However, since the probability of your goldfish turning black due to this disease is very low (unless your fish is in a pond), we suggest considering other options before you reach a conclusion and start the treatment.
It might be unusual for you to think that goldfish can be black – the name literally says ‘gold’ fish, so it must be gold, right?
Not quite. Although it is indeed rare, there are possibilities!
Many goldfish species are blended breeds. They are not carefully bred, which is why they can’t maintain certain qualities, which also include coloration. So ‘mixed breed’ goldfish species change their coloring, and it isn’t definite that they will stick to one.
These fish change colors when they transition to the adult stage from the juvenile stage – although not all of them do so. This occurs within the first two years, as that is usually when genetic changes take place. You might not even notice it because the change is so slow!
Luckily, these changes are not dangerous or life-threatening for your goldfish, so you don’t have anything to worry about!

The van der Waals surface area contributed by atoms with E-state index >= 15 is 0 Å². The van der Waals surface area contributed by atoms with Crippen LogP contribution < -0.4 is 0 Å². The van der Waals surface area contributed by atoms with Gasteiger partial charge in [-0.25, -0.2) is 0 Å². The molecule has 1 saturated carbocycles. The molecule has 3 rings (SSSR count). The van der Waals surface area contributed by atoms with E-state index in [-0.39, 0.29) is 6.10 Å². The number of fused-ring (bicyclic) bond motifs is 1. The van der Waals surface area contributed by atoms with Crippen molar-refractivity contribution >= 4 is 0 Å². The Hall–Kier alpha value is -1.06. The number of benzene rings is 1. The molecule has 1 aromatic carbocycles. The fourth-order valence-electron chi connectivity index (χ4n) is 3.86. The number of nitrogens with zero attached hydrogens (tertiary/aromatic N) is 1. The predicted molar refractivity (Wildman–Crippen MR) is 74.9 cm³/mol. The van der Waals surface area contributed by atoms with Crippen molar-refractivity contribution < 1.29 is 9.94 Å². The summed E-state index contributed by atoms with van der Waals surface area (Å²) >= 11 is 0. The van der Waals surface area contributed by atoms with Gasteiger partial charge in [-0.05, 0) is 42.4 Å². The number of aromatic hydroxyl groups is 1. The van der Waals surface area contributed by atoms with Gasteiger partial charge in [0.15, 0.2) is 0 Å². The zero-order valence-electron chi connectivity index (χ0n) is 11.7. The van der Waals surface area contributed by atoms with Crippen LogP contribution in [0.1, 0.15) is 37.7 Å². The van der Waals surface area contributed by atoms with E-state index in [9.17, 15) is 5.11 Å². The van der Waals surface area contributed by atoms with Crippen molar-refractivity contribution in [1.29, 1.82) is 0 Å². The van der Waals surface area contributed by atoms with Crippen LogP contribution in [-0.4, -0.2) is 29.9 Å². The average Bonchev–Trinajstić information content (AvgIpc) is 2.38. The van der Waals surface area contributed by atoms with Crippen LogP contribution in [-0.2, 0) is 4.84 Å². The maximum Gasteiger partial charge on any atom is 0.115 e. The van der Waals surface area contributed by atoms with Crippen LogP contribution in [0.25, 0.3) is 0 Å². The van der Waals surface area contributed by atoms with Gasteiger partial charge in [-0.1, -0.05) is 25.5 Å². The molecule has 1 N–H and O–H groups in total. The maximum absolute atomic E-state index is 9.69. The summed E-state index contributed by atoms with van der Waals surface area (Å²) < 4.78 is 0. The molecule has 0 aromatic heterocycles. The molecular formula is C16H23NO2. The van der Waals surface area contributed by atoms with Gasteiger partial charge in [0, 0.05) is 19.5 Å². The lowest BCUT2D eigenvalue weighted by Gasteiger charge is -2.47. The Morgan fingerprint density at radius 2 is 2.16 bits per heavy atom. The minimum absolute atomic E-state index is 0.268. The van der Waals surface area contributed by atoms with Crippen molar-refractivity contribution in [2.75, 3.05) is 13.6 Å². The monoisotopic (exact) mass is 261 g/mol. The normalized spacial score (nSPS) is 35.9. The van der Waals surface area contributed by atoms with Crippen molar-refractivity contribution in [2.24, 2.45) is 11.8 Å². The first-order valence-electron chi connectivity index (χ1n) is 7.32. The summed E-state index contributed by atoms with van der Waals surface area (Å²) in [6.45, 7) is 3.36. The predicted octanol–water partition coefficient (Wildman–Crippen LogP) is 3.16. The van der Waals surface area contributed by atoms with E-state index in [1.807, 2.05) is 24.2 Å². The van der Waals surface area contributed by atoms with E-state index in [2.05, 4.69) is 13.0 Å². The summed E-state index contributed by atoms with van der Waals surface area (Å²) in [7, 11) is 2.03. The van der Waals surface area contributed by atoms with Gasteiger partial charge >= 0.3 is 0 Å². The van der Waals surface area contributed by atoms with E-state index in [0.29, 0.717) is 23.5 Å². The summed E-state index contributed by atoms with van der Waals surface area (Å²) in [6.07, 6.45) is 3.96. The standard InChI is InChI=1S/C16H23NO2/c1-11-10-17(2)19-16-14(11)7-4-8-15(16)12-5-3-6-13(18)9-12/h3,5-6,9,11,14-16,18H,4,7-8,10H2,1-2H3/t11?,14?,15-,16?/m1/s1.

Goldfish respond to stress in their lives, just in a different way than us humans do. This is why you might start seeing black spots all over their fins and scales.
If you have changed the environment of your goldfish, it is likely that it has caused stress or illness. This may also be the case if you have added a new species of fish into your tank.
So, what should you do about it?
Watch your goldfish closely to figure out if it has any illness. But keep in mind that if the black patches are due to stress without other factors, you don’t have to do anything. Your goldfish will go back to its original gold color naturally over time as it relaxes!
Can it turn back to normal?
The answer to this question depends on the cause of the color change.
If it is genetic, your goldfish will likely remain that color for the rest of its life. We understand that you wanted a goldfish, but possibilities are always there. The good thing is it isn’t harmful to the fish.
If it is due to stress, as mentioned before, the goldfish will regain its natural bright colors back naturally over time.
However, if the changes are due to ammonia poisoning, the more important concern is whether your goldfish will make it or not. Ammonia poisoning for a goldfish is a serious issue, and in many cases it is fatal. But that does not mean that you should give up any hope of your precious pet recovering. There are cases where they recover fully. Remember: black patches are a sign that the chemical burns on your goldfish are healing!
Just keep monitoring your fish’s behavior very carefully, and if you see it swimming normally and being lively, then your fish can most likely make it.